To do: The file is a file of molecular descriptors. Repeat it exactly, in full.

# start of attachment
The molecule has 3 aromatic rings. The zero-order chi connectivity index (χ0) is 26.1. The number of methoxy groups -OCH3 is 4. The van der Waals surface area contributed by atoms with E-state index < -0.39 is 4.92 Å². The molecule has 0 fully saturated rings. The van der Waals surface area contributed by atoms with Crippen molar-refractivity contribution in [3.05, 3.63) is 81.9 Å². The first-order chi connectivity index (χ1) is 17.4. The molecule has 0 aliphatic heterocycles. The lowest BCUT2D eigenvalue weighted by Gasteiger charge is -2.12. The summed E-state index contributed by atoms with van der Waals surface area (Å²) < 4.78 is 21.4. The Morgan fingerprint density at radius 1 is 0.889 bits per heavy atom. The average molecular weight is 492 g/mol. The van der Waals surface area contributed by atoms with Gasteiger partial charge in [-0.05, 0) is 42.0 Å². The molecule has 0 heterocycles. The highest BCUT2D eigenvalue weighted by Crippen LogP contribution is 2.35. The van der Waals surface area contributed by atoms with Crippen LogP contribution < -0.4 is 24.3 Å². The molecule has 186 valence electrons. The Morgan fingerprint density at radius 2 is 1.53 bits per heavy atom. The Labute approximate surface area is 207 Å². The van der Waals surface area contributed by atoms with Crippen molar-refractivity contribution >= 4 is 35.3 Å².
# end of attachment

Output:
The molecule has 3 aromatic rings. The zero-order chi connectivity index (χ0) is 26.1. The number of methoxy groups -OCH3 is 4. The van der Waals surface area contributed by atoms with E-state index < -0.39 is 4.92 Å². The molecule has 0 fully saturated rings. The van der Waals surface area contributed by atoms with Crippen molar-refractivity contribution in [3.05, 3.63) is 81.9 Å². The first-order chi connectivity index (χ1) is 17.4. The molecule has 0 aliphatic heterocycles. The lowest BCUT2D eigenvalue weighted by Gasteiger charge is -2.12. The summed E-state index contributed by atoms with van der Waals surface area (Å²) < 4.78 is 21.4. The Morgan fingerprint density at radius 1 is 0.889 bits per heavy atom. The average molecular weight is 492 g/mol. The van der Waals surface area contributed by atoms with Gasteiger partial charge in [-0.05, 0) is 42.0 Å². The molecule has 0 heterocycles. The highest BCUT2D eigenvalue weighted by Crippen LogP contribution is 2.35. The van der Waals surface area contributed by atoms with Crippen LogP contribution < -0.4 is 24.3 Å². The molecule has 186 valence electrons. The Morgan fingerprint density at radius 2 is 1.53 bits per heavy atom. The Labute approximate surface area is 207 Å². The van der Waals surface area contributed by atoms with Crippen molar-refractivity contribution >= 4 is 35.3 Å².